The Turnbull government has stripped a second Melbourne council of its right to host citizenship ceremonies after it voted to snub Australia Day in support of Indigenous people.
The City of Darebin on Monday night voted to stop holding citizenship ceremonies on Australia Day.
It also voted to refer to Australia Day as January 26 and rename its Australia Day awards as the "Darebin Community Awards".
The council is the second local government area to ban the ceremony, following the controversial lead of the neighbouring Yarra Council.
Assistant Immigration Minister Alex Hawke on Tuesday banned the council from conducting citizenship ceremonies.
"They were warned well in advance that politicising citizenship ceremonies would not be tolerated," Mr Hawke said.
Darebin Council, in Melbourne's north, takes in the suburbs of Northcote, Thornbury, Preston and Reservoir.
It said its decision to replace citizenship ceremonies on January 26 with "more culturally appropriate" activities was about "compassion and empathy to the Aboriginal and Torres Strait Islander people".
Darebin mayor Kim Le Cerf said on Tuesday night she was disappointed at Mr Hawke's action.
The council holds up to eight citizenship ceremonies every year and more than 80 per cent of new citizens already attend a ceremony on a day other than January 26, she said.
"It's ironic that the prime minister has said changing the date is a national debate we need to have, yet his government appears to be working to silence it by punishing councils for taking a stand in support of their Indigenous communities," she said.
Darebin council's decision follows a vote at Yarra Council last week to stop referring to January 26 as Australia Day and cease holding any citizenship ceremonies on that day from 2018.
Mr Hawke had previously threatened that he would strip Darebin and other "Greens-dominated councils" of their power to hold citizenship ceremonies if the events were used to make a political statement.
Under the Australian Citizenship Ceremonies Code, citizenship ceremonies must be "non-commercial, apolitical, bipartisan and secular".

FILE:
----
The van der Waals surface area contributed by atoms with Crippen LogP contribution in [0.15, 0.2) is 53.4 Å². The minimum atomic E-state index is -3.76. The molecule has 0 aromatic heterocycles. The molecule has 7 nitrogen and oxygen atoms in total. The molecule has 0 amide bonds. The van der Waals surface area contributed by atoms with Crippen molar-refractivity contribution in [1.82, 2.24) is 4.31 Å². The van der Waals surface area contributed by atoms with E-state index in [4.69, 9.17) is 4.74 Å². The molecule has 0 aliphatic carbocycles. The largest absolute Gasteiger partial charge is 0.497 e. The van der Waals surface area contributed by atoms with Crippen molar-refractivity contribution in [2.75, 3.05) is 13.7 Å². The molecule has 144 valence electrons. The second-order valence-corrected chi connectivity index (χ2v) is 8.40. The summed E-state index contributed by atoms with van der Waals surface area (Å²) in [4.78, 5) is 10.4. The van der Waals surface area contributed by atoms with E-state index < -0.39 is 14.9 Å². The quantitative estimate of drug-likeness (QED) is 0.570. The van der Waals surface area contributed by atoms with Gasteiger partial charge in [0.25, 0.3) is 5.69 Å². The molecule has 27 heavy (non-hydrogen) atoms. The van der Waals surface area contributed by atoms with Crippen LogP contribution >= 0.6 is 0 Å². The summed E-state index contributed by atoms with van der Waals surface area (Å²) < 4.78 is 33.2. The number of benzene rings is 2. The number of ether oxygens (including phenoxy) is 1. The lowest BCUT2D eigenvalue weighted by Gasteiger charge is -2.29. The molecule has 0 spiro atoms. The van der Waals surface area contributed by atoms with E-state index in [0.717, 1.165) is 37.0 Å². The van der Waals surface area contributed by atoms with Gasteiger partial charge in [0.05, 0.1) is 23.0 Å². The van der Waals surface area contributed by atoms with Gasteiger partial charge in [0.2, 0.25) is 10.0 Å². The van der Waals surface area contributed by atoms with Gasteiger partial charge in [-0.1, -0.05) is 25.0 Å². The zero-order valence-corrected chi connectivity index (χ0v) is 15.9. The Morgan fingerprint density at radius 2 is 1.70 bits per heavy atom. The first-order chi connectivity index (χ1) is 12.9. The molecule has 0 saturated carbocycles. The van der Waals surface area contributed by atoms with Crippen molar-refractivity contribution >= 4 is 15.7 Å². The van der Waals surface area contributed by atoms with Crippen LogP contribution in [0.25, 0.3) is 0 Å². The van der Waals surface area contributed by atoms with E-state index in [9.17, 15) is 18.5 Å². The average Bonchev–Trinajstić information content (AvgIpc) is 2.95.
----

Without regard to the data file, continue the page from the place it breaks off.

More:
The move by both councils has sparked debate about the role of local councils beyond roads, rates and rubbish.
Councils are given guidelines on how to conduct citizenship ceremonies on behalf of the federal government.
A public policy expert said on Tuesday the councils had simply exercised their freedom to determine the dates of those ceremonies.
Professor Roberta Ryan, director of the Institute for Public Policy and Governance at Sydney's University of Technology, said councils could do what they wanted in relation to awards or naming things.
"Reflecting the views of local communities and advocating their views to other levels of government is actually the role of local government as well as ... providing services," she said.
"I really do think the outrage is about people not liking what councils are saying ... and what these councils are saying is 'Australia Day is 'Invasion Day' for Aboriginal people and we don't want to be a part of it'."
But Professor Ryan said councils needed to consult with both affected parties and non-affected parties before purporting to speak on ratepayers' behalf.
"This is the step you have to take if you don't want to be subject to the criticisms."
Victorian Premier Daniel Andrews called Darebin's decision a "great shame", and Liberal Senator Eric Abetz accused the council of being out of touch.
But Darebin Council said it consulted with 27 advisory committees and the Indigenous community to make its decision.
Only 81 ratepayers responded to a council survey before the vote, and the non-Indigenous respondents "overwhelmingly" said it was not for them to decide, Cr Le Cerf said.
Speaking where an agreement was struck between a group of Wurundjeri elders and one of Melbourne's founders, John Batman - next to Merri Creek in Northcote - Cr Le Cerf rebuffed criticisms that ratepayers were not sufficiently consulted on the change.
She said it was "too important" to be subject to an opinion poll.
"Local government has a longstanding commitment to advocating on behalf of our community to other levels of government," she said.
"In 1902 they were very active in the pushing for women to get the right to vote and when there are issues of great social importance, we think we have a role to play.
"We are the closest level of government to the community, we know what the sentiment is in the community, and we will voice that."
Other councils are also reconsidering their Australia Day practices.
Mayor of Hepburn, Sebastian Klein, said its ratepayers would have 28 days to respond to a report on how the council should approach reconciliation, including how to celebrate Australia Day.
Cr Klein said the issue of citizenship ceremonies was yet to be discussed by the council, which covers the towns of Daylesford and Creswick.
"The bigger issue is really about the date we celebrate our national identity," Cr Klein said.
The City of Moreland, which takes in suburbs including Brunswick and Coburg, rejected a motion to move citizenship ceremonies from Australia Day in June.
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